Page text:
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Applied Computational Intelligence and Soft Computing
Volume 2012 (2012), Article ID 595041, 2 pages
http://dx.doi.org/10.1155/2012/595041
Editorial

Applied Neural Intelligence to Modeling, Control, and Management of Human Systems and Environments

1Department of Industrial Engineering and Systems Management, Feng Chia University, Taichung 407, Taiwan
2Department of Mathematics, Gandhigram Rural University, Gandhigram 624302, India
3School of Computer Engineering, Nanyang Technological University, 639798, Singapore

Received 22 August 2012; Accepted 22 August 2012

Copyright © 2012 Toly Chen et al. This is an open access article distributed under the Creative Commons Attribution License, which permits unrestricted use, distribution, and reproduction in any medium, provided the original work is properly cited.


Planning, scheduling, and the control of resources and activities are key elements to survive and compete. Humans play a critical role in these activities. Actually, most systems could be viewed as an environment surrounded by human beings. Over the years, some novel solutions have been proposed to solve the problems of human systems and environments in modeling, control, and management. Advanced computing systems and artificial neural network approaches continue to be one of the most promising solutions.

The purpose of this special issue was to provide details on the development of advanced artificial neural network approaches and their applications to modeling, control, and the management of human systems and environments. The target audiences were researchers in information management, system engineering, environmental protection, as well as practicing managers and engineers. After a strict review, five articles from researchers around the world were finally accepted.

Predicting the stock market is an important facet of financial forecasting, attracting great interest from stock buyers and sellers, investors, policy makers, applied researchers, and many others who are involved in the capital market. Neural networks have been used extensively for stock market forecasting. S. Banik, M. Anwer, and M. K. Khan conducted a comparative study to predict the stock index values using soft computing models and a time series model. They used well-known models such as the genetic algorithm (GA) model and the adaptive network fuzzy integrated system (ANFIS) model as soft computing forecasting models, while considering the generalized autoregressive conditional heteroscedastic (GARCH) model as a time series model. The experimental results showed that the use of soft computing models is more successful than the time series model.

S. K. Boddhu and J. C. Gallagher described a novel frequency grouping based analysis technique, developed to qualitatively decompose the evolved controllers into explainable functional control blocks. They also provided a summary of their previous work related to evolving flight controllers for two categories of controllers and demonstrated the applicability of the newly developed decomposition analysis for both categories. Their proposed methodology has been successfully applied to autonomous and nonautonomous controllers, and it has been demonstrated that the methodology can indeed be used to decompose the evolved controllers into logically explainable control blocks for further control analysis.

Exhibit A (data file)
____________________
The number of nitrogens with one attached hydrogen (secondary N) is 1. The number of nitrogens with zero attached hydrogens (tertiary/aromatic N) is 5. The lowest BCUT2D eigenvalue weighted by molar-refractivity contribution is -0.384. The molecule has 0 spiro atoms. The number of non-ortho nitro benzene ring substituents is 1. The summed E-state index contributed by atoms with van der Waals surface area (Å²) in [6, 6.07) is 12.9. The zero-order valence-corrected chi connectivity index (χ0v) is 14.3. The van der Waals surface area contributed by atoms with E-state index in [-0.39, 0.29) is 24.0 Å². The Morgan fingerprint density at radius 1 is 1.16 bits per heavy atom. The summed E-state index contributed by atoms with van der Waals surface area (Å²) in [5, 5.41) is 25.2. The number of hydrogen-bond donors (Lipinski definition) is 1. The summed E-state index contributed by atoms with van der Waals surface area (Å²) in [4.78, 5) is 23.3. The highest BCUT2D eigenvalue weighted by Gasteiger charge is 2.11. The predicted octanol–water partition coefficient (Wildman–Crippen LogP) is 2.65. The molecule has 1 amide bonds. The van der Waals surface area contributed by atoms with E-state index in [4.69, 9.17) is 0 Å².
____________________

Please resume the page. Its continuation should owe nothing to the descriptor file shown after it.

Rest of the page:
K. H. Lim, K. P. Seng, and L.-M. Ang developed the Lyapunov theory-based radial basis function neural network (RBFNN) for traffic sign recognition. Their methodology, inserted multidimensional inputs into the RBF nodes, linked to multiple weights. An iterative weight adaptation scheme was then designed based on the Lyapunov-stability theory to obtain a set of optimum weights. After comparing the performances of the proposed classifier to some existing conventional techniques, the simulation results revealed that the proposed system achieved a better performance with a lower number of training iterations.

Drought forecasts can be an effective tool for mitigating some of the more adverse consequences of drought. A. M. Belayneh and J. F. Adamowski compared the effectiveness of three data driven models for forecasting drought conditions in the Awash River Basin of Ethiopia. The Standard Precipitation Index (SPI) was forecasted using an artificial neural network (ANN), support vector regression (SVR), and the wavelet neural network (WN), and the performances were compared afterwards. The forecasting results indicated that the coupled wavelet neural network (WN) models were the best models for forecasting SPI values over multiple lead times in the Awash River Basin in Ethiopia.

T. Chen proposed a nonlinear programming and artificial neural network approach to optimize the performance of a job dispatching rule in a wafer fabrication factory. The proposed methodology fused two existing rules and constructed a nonlinear programming model for choosing the best values of the parameters in the two rules by dynamically maximizing the standard deviation of the slack, which has been shown in several studies to benefit the scheduling performance. In addition, a more effective approach was applied to estimate the remaining cycle time of a job, which was empirically shown to be conducive to improve the scheduling performance. Based on the experimental results, the optimization of the adjustable factors in the two rules is an appropriate tool for enhancing the scheduling performance of the dispatching rule.

Acknowledgment

We thank all the authors and reviewers for their valuable contributions to this special issue.

Toly Chen
P. Balasubramaniam
Quek Hiok Chai
Yi-Chi Wang